The U.S. Department of Energy is set to change the minimum energy efficiency requirements for all new cooling equipment beginning in January 2023. As part of these new standards, the DOE has also mandated new testing requirements for central air conditioners, heat pumps, and other AC equipment. Known as SEER2, the new measurement scale is designed to gauge the energy efficiency of AC equipment more accurately under real-life conditions. To help you better understand the implications, let’s take a more in-depth look at SEER2 and what it means for your AC system and energy bills.
Understanding the SEER Scale
Until now, the energy efficiency of all central air conditioners, heat pumps, and ductless mini-split ACs have been measured in SEER or Seasonal Energy Efficiency Ratios. The SEER system was designed to measure the energy efficiency of cooling equipment by calculating how much total energy the unit would use throughout an entire cooling season.
Before calculating SEER, each AC unit is subjected to rigorous testing to see how much energy it uses in different conditions. The unit is subjected to temperatures ranging from 60 to 100 degrees and various humidity levels. This is done to simulate the typical outdoor conditions the unit would operate in throughout the summer.
By seeing how the system performs and how much energy it uses in these varying conditions, researchers can better judge the total amount of energy the unit would use throughout an average cooling season. This is important as the energy efficiency of an AC unit can vary quite a lot depending on how hot and humid it is outside.
SEER is technically calculated by looking at the total BTUs (British Thermal Units) of heat energy the unit can remove from the air and how many watt-hours of energy it consumes. Dividing the BTUs by the watt-hours gives you the unit’s SEER number. However, every unit must first undergo strict testing to calculate these two values accurately.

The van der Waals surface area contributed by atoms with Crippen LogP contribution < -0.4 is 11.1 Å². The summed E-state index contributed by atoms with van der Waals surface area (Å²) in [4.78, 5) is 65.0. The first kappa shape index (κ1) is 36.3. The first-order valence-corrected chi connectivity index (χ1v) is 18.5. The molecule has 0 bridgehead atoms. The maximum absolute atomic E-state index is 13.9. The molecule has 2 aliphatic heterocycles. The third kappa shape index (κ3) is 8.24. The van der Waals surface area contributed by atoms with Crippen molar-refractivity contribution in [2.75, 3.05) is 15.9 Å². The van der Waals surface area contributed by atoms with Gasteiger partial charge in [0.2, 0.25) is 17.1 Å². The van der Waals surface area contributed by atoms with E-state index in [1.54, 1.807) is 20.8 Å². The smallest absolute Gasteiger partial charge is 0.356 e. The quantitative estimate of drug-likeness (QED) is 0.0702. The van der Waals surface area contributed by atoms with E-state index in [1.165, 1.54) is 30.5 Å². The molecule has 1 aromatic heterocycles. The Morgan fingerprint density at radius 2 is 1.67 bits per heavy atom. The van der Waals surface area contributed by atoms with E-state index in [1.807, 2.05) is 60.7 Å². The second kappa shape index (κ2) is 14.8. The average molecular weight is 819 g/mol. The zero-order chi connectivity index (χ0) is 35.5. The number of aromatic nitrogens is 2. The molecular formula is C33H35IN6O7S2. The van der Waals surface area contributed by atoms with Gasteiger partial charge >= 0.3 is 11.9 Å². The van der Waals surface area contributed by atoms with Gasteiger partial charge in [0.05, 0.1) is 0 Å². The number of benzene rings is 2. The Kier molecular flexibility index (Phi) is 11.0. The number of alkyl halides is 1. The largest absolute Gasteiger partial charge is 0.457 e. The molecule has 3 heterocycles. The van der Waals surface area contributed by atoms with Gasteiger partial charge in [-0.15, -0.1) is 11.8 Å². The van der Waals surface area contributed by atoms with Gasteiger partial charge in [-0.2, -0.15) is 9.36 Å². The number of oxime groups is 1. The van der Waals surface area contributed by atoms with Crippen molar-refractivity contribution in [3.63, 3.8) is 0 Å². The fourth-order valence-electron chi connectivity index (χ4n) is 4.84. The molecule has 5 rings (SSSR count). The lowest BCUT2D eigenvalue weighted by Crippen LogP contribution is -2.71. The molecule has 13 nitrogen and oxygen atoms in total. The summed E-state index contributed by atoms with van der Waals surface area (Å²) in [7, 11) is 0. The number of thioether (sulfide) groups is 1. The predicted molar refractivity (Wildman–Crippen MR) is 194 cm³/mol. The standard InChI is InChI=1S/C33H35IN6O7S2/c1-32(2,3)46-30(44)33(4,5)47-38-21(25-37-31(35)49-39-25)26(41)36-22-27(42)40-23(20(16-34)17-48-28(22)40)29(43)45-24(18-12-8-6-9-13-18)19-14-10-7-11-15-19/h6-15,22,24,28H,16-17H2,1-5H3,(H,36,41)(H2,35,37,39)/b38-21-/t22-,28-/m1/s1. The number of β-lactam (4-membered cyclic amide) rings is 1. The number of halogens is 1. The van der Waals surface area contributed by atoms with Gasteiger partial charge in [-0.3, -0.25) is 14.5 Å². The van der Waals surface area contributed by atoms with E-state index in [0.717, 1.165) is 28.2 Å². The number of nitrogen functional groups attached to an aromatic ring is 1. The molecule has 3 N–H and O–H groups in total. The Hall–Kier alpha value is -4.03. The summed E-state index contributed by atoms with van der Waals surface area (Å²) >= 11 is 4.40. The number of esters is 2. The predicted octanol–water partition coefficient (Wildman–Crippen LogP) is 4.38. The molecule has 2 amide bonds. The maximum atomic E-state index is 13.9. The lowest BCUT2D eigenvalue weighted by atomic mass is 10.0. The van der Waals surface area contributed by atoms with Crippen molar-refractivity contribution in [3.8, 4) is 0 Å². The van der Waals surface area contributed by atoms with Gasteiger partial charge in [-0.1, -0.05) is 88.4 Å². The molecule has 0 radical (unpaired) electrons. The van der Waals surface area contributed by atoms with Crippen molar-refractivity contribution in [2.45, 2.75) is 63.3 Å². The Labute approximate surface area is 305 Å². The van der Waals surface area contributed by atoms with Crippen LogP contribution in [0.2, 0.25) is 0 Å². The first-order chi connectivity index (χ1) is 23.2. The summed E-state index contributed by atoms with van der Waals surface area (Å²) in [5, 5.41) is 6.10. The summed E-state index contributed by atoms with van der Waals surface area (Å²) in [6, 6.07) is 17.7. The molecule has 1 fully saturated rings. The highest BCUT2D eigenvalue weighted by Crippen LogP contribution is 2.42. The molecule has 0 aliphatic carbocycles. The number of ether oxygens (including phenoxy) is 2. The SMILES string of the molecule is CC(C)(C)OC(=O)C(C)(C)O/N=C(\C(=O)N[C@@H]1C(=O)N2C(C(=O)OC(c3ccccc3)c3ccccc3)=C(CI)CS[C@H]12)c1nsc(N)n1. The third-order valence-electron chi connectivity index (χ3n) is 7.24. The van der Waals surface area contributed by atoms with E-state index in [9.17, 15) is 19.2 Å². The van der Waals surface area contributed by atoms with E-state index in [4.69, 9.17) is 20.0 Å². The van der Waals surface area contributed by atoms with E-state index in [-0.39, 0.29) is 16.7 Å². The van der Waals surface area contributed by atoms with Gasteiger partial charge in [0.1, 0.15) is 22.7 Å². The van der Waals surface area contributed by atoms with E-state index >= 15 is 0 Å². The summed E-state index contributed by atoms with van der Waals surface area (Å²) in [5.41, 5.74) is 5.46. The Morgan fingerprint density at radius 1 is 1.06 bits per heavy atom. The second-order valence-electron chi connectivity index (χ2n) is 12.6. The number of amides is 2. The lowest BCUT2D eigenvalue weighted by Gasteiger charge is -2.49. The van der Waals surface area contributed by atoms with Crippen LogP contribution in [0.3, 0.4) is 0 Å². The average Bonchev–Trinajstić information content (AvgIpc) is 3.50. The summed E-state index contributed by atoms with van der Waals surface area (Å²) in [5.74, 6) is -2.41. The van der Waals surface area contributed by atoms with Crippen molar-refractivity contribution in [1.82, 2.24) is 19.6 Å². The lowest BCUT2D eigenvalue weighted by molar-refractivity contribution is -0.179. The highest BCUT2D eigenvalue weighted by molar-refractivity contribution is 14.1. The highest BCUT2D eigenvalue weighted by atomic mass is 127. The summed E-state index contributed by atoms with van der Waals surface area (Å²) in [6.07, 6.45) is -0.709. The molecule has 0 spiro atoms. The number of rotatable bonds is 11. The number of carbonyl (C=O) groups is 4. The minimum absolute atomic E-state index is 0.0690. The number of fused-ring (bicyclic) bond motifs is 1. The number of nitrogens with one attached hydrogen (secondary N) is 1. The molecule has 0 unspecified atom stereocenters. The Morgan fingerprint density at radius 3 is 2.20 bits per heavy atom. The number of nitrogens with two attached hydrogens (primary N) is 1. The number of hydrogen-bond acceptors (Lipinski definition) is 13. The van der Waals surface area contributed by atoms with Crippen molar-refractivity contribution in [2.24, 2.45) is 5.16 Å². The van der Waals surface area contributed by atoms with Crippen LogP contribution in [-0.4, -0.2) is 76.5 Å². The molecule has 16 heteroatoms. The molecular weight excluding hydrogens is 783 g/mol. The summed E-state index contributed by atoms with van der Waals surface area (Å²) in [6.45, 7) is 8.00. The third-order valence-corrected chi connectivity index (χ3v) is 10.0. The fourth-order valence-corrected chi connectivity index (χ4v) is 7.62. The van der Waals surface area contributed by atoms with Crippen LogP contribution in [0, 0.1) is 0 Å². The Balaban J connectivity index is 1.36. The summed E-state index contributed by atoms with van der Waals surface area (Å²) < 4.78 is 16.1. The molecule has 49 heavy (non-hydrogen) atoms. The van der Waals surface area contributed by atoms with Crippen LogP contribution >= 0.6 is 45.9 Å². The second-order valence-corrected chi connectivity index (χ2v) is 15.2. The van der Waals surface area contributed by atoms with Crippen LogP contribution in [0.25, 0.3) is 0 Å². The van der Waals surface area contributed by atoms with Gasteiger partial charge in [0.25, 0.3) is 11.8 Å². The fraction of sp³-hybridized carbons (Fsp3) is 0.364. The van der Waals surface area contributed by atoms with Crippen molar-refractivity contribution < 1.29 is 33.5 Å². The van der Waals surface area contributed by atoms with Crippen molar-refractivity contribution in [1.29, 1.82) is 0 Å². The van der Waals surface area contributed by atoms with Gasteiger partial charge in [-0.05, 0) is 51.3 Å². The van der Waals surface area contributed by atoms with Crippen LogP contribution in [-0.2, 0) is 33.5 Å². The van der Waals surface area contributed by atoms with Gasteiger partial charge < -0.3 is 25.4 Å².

The Difference Between SEER and SEER2
The new SEER2 system is quite similar to SEER in terms of how it is calculated. The primary difference is how the units will now be tested. Under the new SEER2 testing requirements, the unit will be tested at a higher static pressure level. The purpose of this is to better simulate the actual conditions the unit will experience in the real world.
Static pressure refers to the resistance to airflow inside a ductwork system. It is essential to how well an HVAC system performs and how much energy it uses to circulate air throughout the system. For example, high static pressure makes the blower fan work much harder to circulate air due to the increased resistance. This is a common problem in many homes, and many different issues can cause it. Dirty air filters, clogged vents, improperly designed ductwork, and undersized ducts can all increase static pressure.
Under the old system, units were tested at 0.1 inches of static pressure, which is much lower than what most HVAC systems run at. The new system will test equipment at 0.5 inches of static pressure. While 0.5 inches is generally the ideal amount of static pressure, this is still lower than what most systems run. Nonetheless, by increasing the static pressure during testing, the new SEER2 system should more accurately reflect real-world conditions and thus provide a more precise estimate of energy consumption.
Understanding the New Energy Efficiency Standards